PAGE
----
Those of you who know me understand, at least to a degree, my fascination with true crime. For those of you who don't know me, let's just say that one of the last faces I see before I fall asleep is Ted Bundy's. The last face is Gillian Anderson's, but that's beside the point. Ok, also, I must say that Bundy's face is on the cover of a true crime book, I don't have a poster of him or some shit. I'm weird, but not that weird.
A few weeks back, I decided to check out the series Killer Kids, one that surprisingly I had never seen. It was recommended to me because it features a lot of local and Canadian cases. I watched the first 4 episodes, which were pretty disturbing, but it wasn't the subject matter alone that bothered me. The show had this terrible narrative that blatantly targeted heavy metal music and horror movies as the catalysts for the brutal crimes. At first I was taken aback. It actually felt like a flashback to the 80's or something. "Should we blacklist heavy metal?" Huh? For real?! "She enjoyed watching horror movies and smoking the occasional joint." "He would drink beers and listen to Ozzy Osbourne." Shit son, you're talking about me!
It's really too bad because I quite liked the content, including the often cheesy reenactments (I live for that shit). There was one case in particular that really caught my attention. In 1995, A 14-year-old brutally murdered a 7-year-old boy, and claimed to be influenced by Satan... and the movie Warlock. It sounds terrible, but I actually laughed when that came up. I watched that movie when I was a kid and wasn't prompted to skin a boy, boil the skin and drink the water. I was also super surprised that I don't remember hearing of the case before. Probably most shocking and disturbing, aside from the gruesome details, was the fact that this little psycho was found not guilty by reason of insanity. The defense team insisted that he was not criminally responsible and the judge agreed. Must be all those damn horror movies.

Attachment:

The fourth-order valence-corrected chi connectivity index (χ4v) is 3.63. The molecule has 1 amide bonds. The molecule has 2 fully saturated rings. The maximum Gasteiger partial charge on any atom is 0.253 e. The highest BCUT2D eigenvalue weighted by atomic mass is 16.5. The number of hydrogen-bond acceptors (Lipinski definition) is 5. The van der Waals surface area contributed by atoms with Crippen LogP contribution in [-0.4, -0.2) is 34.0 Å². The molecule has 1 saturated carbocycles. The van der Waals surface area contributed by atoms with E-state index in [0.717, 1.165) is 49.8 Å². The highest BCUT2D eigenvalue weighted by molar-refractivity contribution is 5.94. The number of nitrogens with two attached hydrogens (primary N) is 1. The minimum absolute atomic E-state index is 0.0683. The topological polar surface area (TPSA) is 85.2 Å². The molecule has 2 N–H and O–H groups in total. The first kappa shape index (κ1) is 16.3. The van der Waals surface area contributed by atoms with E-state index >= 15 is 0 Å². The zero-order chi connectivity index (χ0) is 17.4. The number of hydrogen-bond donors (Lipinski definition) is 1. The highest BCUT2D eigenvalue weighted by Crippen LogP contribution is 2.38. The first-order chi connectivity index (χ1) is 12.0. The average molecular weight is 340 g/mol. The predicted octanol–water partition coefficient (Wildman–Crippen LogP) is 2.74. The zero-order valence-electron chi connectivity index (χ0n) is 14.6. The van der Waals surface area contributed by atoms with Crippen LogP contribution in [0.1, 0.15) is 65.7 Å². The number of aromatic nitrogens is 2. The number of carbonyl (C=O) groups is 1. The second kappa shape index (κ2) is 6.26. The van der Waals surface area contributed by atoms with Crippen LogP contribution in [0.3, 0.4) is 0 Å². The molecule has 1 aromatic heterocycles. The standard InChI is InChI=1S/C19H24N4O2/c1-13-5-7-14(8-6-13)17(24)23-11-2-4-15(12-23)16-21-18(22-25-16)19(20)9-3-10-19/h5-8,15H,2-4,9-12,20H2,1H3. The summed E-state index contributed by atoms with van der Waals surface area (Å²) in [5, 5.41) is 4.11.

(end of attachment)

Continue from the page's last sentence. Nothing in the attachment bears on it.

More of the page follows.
Chances are I won't be revisiting Killer Kids for quite some time, or maybe ever again, but it's not just because the show pissed me off, it's because some of the featured cases reminded me of a horrifying murder that happened close to where I live.
In March, 2010, 18-year-old Kimberly Proctor was viciously attacked, bound, raped, tortured for hours and eventually murdered by two teenage boys. I won't mention their names, just like I didn't mention the name of the little prick from the Warlock case, because I just don't feel like it. If you are curious, there is a ton of information available online. I'm also going to spare you the grisly details of this murder because they are absolutely sickening, and it's not the reason I wanted to mention this case. The reason I wanted to write about it is because my friend and I recently visited Kim at the cemetery. Neither one of us had ever met her, but we both felt that she seemed a lot like we did in high school--the way she looked, the crowd she hung around with, her love of animals. Her murder will probably haunt me forever.